Dem Dry Bones Can Be Painful

As kids, I am sure many of us were encouraged to sing the old spiritual tune “Dem Dry Bones.” The song was not only supposed to be fun, it’s educational. Remember…
The toe bone’s connected to the heel bone,
The heel bone’s connected to the foot bone,
The foot bone’s connected to the leg bone…

Bioengineering researchers must have taken the song to heart, because they want to know how all 206 adult human bones are connected, how they help us move; how they protect our organs, how they break, and thankfully, how they can be healed. The research studies being conducted, with the help of Abaqus FEA, are complex and extensive. They are also vitally important in helping to discover innovative treatments for ailing bones.

Courtesy Harvard University
Harvard University

Researchers at the Harvard Medical School joined with engineers from Foster-Miller, Inc, to study the load bearing capacity of the spine subjected to vertebrae fractures caused by metastasis. Their study combines MRI results with Abaqus FEA to evaluate the fracture and failure processes caused by tumors in the spine. The goal is to leverage their research  to guide clinical decisions related to surgery and patient care.  You can also view a poster on their study at the SIMULIA academic web page. 

Courtesy Hong Kong Polytechnic Universit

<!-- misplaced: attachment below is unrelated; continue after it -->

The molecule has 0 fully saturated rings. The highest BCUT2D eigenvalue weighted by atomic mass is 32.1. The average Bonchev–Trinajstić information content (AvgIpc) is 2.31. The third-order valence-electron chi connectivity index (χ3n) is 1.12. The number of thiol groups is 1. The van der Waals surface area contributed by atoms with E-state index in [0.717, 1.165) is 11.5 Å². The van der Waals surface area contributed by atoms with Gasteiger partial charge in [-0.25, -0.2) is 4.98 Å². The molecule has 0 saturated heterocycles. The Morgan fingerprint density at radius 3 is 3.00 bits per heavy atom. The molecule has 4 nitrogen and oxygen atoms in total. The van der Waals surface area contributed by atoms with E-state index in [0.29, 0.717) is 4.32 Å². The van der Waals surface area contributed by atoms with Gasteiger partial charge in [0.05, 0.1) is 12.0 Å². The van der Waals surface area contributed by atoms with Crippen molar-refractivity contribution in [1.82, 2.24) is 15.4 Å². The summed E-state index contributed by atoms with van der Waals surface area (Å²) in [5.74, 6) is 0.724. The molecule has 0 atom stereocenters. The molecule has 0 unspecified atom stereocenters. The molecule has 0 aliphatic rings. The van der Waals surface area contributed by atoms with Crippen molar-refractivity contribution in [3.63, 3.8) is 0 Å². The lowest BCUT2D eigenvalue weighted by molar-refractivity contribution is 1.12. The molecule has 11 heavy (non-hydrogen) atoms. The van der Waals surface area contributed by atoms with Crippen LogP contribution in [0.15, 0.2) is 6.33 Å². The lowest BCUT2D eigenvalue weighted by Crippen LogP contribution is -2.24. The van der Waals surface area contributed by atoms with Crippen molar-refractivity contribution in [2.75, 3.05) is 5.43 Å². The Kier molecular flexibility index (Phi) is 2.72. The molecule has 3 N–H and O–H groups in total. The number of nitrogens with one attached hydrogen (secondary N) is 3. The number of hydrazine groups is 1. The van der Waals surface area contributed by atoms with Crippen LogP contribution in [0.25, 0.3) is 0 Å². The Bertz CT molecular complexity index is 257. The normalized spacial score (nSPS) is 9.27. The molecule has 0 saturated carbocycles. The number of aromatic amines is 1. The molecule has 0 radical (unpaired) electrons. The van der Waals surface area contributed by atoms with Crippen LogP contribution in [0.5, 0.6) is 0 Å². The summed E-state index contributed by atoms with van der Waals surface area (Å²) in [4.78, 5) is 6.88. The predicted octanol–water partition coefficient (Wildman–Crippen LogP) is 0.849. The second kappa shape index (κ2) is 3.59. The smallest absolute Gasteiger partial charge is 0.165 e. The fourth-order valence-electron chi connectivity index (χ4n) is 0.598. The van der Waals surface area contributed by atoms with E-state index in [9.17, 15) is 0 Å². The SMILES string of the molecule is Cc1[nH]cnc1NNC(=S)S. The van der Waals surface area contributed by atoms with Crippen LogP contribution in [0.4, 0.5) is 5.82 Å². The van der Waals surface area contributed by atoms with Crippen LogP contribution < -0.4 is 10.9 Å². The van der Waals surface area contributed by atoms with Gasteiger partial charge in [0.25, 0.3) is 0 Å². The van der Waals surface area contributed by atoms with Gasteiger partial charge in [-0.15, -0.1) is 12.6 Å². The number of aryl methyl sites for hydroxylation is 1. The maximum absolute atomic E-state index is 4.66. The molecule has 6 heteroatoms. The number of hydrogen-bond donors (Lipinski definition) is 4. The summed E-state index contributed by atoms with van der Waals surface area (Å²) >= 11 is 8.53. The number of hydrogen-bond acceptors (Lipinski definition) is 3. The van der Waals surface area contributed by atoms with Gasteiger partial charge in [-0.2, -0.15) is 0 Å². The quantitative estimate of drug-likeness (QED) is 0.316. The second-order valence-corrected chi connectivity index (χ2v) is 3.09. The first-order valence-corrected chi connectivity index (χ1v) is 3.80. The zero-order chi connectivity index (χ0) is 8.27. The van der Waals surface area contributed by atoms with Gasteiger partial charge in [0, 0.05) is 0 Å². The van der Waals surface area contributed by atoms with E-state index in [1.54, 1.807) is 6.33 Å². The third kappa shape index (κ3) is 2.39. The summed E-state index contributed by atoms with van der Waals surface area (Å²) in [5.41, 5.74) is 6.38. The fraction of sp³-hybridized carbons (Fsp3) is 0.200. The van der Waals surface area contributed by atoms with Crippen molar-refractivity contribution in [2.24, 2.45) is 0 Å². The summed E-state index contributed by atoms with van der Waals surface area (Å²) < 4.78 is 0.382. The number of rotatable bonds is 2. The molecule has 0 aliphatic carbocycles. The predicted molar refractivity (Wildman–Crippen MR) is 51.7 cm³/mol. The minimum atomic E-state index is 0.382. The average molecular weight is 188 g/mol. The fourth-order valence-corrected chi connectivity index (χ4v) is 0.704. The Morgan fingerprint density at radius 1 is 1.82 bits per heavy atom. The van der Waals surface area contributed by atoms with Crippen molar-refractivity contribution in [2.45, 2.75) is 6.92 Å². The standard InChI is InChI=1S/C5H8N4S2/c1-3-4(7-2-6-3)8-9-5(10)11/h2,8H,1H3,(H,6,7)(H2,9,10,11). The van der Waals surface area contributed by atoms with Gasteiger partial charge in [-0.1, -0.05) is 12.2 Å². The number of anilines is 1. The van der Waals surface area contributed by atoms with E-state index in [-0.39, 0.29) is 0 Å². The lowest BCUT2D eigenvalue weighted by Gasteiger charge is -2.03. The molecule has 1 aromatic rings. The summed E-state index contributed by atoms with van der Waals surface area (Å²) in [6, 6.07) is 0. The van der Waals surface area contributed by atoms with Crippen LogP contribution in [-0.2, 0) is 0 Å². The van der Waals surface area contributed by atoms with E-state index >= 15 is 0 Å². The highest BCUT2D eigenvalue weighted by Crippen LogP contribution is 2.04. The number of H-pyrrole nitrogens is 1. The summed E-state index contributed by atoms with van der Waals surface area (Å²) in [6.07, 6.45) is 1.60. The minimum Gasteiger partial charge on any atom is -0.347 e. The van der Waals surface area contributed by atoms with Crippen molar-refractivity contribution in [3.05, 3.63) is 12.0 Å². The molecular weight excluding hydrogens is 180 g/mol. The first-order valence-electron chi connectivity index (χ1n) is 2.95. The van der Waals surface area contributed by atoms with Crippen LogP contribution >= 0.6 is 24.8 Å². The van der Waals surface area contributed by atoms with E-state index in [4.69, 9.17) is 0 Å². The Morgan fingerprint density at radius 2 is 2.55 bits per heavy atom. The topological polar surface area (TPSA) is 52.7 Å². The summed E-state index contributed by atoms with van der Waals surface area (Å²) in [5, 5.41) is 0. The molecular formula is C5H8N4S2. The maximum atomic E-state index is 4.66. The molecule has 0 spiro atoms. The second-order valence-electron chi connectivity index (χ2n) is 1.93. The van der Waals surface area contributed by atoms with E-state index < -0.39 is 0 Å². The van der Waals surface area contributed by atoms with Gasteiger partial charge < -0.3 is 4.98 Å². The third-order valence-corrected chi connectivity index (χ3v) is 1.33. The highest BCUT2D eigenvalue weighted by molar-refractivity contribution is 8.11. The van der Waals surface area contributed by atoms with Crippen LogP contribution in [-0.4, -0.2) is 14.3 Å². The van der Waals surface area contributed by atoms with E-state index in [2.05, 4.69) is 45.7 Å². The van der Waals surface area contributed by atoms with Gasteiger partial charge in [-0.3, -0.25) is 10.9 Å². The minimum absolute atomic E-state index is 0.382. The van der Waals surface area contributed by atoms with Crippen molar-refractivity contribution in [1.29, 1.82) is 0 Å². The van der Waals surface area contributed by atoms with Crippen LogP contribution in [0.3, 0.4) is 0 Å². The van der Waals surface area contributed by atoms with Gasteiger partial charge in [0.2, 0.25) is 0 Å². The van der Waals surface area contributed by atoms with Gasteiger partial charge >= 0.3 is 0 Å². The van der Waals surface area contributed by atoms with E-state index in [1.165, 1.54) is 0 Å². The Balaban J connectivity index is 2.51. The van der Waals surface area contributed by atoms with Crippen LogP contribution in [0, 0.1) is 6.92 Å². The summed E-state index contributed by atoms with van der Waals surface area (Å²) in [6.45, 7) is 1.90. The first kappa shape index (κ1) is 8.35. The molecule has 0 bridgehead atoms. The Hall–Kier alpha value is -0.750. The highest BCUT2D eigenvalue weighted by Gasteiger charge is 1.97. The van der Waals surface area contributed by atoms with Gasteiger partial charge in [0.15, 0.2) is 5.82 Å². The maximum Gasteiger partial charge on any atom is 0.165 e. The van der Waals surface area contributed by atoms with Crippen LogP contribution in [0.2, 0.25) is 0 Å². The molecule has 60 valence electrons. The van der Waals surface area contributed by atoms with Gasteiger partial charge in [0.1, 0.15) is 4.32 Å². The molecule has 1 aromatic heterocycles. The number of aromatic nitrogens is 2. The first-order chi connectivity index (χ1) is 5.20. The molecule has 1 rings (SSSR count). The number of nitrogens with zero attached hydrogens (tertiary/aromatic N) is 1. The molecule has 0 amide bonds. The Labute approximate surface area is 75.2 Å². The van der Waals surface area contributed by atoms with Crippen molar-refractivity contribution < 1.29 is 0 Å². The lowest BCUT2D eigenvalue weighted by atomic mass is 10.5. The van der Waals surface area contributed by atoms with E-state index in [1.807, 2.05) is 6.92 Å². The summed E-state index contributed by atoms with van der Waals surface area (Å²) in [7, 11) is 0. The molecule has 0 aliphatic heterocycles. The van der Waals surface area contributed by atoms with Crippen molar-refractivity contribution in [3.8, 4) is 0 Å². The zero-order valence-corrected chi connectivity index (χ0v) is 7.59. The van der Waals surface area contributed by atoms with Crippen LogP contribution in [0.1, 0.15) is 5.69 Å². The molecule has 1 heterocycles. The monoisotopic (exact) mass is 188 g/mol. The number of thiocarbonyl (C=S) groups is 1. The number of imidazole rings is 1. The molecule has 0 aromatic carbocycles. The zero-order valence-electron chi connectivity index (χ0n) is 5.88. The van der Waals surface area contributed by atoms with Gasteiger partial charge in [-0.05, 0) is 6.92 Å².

Hong Kong Polytechnic Universit

According to the Podiatry Channel website  The foot and ankle contain 26 bones, 33 joints; more than 100 muscles, tendons. I can see why bioengineers are intrigued by the challenge of understanding out how this complex system functions.  The paper from the Hong Kong Polytechnic University describes the highly detailed Abaqus FEA models that they created to gain a better understanding of how to protect our feet and ankles from injury.


Courtesy Cedarville University
Cedarville University

A group of undergraduate engineering students at Cedarville University used Abaqus to model the push-out load between a hip prosthesis stem and bone during a senior design project. Their paper outlines how the analysis results, when used along with a device that maps out the geometry of the femoral intramedullary canal, could aid orthopedic surgeons in  prosthesis size selection during hip replacement surgery. 



Courtesy Cleveland Clinic
Cleveland Clinic

Researchers at the Cleveland Clinic are also using Abaqus to analyze feet. They are assessing the risk of foot ulcerations in patients with diabetic neuropathy. In their study, they analyzed how bone position effects plantar pressure distribution which be used to guide the design of therapeutic footwear. 

I continue to be amazed at how researchers and medical companies are using Abaqus to analyze every part of the human body and discover innovative treatments to improve our health care. 

Feel free to share your thoughts on Life Sciences with me. I plan to tackle other industry topics in coming posts.